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The day after the ball, Mr. Collins proposes to Elizabeth, who wastes no time in declining the offer. Mr. Collins, undeterred by Elizabethís rejection, replies that it is usual for young ladies to initially turn down a proposal for marriage. He believes that Elizabeth really wants to accept and intends to do so in the end; as a result, he repeats his proposal. Elizabeth declines again, refuting his arguments. Mr. Collins, however, is blinded by conceit and does not realize that the lady is truly not interested in him. Elizabeth decides she will seek her fatherís help if this vulgar suitor continues to believe her repeated refusals are really "flattering encouragement".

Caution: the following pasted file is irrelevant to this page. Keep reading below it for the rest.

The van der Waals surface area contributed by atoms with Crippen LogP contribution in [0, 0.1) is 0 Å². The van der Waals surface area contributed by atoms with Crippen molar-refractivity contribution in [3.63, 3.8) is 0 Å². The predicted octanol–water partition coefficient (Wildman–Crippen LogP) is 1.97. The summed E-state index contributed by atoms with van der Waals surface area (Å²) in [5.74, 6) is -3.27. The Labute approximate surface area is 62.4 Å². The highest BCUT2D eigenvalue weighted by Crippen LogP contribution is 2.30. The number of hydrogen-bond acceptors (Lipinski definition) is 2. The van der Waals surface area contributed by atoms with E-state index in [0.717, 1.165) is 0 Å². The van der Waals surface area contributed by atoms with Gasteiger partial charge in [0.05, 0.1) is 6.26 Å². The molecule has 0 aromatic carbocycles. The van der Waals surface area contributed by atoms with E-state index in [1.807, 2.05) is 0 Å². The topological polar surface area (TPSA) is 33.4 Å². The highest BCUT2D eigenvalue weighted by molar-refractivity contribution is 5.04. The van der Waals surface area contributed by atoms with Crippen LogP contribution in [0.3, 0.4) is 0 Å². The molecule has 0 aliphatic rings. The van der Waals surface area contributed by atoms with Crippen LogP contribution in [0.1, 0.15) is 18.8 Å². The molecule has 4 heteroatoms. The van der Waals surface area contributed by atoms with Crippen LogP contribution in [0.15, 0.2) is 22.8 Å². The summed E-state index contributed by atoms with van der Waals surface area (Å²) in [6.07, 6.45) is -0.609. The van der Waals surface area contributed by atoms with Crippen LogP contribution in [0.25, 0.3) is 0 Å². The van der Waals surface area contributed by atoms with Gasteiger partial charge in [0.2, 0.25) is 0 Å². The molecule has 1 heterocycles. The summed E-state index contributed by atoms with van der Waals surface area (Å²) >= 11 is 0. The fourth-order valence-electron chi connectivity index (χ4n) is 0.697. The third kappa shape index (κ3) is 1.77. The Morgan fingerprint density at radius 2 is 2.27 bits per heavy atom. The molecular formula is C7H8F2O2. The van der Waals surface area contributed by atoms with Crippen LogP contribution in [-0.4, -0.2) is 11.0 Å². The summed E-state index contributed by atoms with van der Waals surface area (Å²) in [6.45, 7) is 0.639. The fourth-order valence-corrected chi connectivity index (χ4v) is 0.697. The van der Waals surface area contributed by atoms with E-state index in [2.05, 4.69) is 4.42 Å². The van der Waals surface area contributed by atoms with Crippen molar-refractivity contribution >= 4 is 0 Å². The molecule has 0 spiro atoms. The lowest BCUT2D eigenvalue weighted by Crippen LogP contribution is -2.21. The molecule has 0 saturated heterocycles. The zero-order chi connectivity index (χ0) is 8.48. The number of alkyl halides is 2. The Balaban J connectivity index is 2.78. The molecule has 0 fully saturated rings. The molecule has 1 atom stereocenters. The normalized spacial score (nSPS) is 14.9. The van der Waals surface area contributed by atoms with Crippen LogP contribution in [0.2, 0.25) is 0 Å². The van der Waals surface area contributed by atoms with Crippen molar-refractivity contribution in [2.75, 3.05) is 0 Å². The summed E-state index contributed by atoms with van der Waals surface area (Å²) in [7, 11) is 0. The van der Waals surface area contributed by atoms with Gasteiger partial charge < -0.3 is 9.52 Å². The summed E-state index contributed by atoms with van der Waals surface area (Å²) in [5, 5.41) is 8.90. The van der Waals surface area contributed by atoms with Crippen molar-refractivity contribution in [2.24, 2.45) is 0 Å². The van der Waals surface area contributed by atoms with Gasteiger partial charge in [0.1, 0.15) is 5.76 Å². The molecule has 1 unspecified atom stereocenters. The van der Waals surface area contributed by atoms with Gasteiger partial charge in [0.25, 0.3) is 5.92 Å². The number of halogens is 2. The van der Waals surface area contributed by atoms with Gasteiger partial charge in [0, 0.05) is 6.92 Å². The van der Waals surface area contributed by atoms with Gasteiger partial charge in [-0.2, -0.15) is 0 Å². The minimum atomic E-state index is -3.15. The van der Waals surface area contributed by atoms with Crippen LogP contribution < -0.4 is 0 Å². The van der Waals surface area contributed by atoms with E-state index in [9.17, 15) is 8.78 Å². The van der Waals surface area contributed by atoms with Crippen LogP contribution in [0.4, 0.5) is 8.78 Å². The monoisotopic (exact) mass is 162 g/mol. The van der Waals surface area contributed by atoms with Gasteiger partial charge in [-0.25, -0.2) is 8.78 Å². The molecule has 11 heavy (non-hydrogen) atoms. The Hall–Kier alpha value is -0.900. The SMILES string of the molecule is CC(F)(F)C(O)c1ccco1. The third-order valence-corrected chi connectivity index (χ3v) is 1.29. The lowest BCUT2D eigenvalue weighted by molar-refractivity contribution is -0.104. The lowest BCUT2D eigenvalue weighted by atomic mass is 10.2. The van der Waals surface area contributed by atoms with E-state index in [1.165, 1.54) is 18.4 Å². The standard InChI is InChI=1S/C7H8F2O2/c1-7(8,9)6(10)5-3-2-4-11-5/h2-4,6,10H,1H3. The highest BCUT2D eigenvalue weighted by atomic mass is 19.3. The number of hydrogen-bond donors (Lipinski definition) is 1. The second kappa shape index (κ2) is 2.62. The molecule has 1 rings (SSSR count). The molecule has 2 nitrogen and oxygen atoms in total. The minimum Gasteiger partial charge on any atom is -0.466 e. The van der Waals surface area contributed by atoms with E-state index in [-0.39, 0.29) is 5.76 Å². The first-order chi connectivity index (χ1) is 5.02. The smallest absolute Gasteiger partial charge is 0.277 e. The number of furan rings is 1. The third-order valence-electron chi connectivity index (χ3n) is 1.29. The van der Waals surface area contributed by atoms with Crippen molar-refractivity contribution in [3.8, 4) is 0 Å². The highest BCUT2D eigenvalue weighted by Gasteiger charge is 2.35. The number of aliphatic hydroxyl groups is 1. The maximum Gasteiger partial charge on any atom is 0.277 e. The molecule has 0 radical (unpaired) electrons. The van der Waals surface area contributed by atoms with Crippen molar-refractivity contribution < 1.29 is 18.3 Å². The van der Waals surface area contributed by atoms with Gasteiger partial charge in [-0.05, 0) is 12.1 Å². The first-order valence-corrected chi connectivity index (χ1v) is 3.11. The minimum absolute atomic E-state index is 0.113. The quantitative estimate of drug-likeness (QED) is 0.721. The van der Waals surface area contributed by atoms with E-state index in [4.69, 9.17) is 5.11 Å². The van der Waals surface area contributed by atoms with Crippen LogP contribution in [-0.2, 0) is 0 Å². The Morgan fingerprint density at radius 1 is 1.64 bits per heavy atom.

Mr. Collinsí proposal to Elizabeth is outrageously comic. It is worded as pompously and as absurdly as one would expect from this foolish man. When she quickly refuses his offer, he brushes her refusal off, saying it "the usual practice of elegant females". In his conceit, he is convinced that she says no only to encourage him to propose again, which is exactly what he does. The entire scene if amusing to the reader and frustrating to Elizabeth. It is important to note, however, that this is the first marriage proposal of many in the novel.